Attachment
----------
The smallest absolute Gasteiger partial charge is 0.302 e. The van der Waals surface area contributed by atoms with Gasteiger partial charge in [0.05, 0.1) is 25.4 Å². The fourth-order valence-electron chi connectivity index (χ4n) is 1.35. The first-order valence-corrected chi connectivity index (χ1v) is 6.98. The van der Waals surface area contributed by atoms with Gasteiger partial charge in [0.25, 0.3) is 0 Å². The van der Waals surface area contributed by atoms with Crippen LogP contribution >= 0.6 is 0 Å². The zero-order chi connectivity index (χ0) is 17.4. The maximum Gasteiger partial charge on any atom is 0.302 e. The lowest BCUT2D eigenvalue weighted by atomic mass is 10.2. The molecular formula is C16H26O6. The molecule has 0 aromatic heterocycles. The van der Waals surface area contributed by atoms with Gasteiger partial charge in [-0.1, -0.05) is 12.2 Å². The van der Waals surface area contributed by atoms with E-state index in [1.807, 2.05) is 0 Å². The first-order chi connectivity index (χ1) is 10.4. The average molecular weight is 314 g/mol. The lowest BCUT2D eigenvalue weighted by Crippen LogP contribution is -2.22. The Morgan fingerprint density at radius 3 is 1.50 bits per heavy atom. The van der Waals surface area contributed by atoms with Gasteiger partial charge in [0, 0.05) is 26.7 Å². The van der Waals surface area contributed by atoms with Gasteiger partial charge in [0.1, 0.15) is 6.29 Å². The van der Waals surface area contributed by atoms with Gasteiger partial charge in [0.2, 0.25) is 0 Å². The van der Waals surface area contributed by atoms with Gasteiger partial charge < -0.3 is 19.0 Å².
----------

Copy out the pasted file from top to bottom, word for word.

The smallest absolute Gasteiger partial charge is 0.302 e. The van der Waals surface area contributed by atoms with Gasteiger partial charge in [0.05, 0.1) is 25.4 Å². The fourth-order valence-electron chi connectivity index (χ4n) is 1.35. The first-order valence-corrected chi connectivity index (χ1v) is 6.98. The van der Waals surface area contributed by atoms with Gasteiger partial charge in [0.25, 0.3) is 0 Å². The van der Waals surface area contributed by atoms with Crippen LogP contribution >= 0.6 is 0 Å². The zero-order chi connectivity index (χ0) is 17.4. The maximum Gasteiger partial charge on any atom is 0.302 e. The lowest BCUT2D eigenvalue weighted by atomic mass is 10.2. The molecular formula is C16H26O6. The molecule has 0 aromatic heterocycles. The van der Waals surface area contributed by atoms with Gasteiger partial charge in [-0.1, -0.05) is 12.2 Å². The van der Waals surface area contributed by atoms with E-state index in [1.807, 2.05) is 0 Å². The first-order chi connectivity index (χ1) is 10.4. The average molecular weight is 314 g/mol. The lowest BCUT2D eigenvalue weighted by Crippen LogP contribution is -2.22. The Morgan fingerprint density at radius 3 is 1.50 bits per heavy atom. The van der Waals surface area contributed by atoms with Gasteiger partial charge in [0, 0.05) is 26.7 Å². The van der Waals surface area contributed by atoms with Gasteiger partial charge in [0.1, 0.15) is 6.29 Å². The van der Waals surface area contributed by atoms with Gasteiger partial charge in [0.2, 0.25) is 0 Å². The van der Waals surface area contributed by atoms with Gasteiger partial charge < -0.3 is 19.0 Å².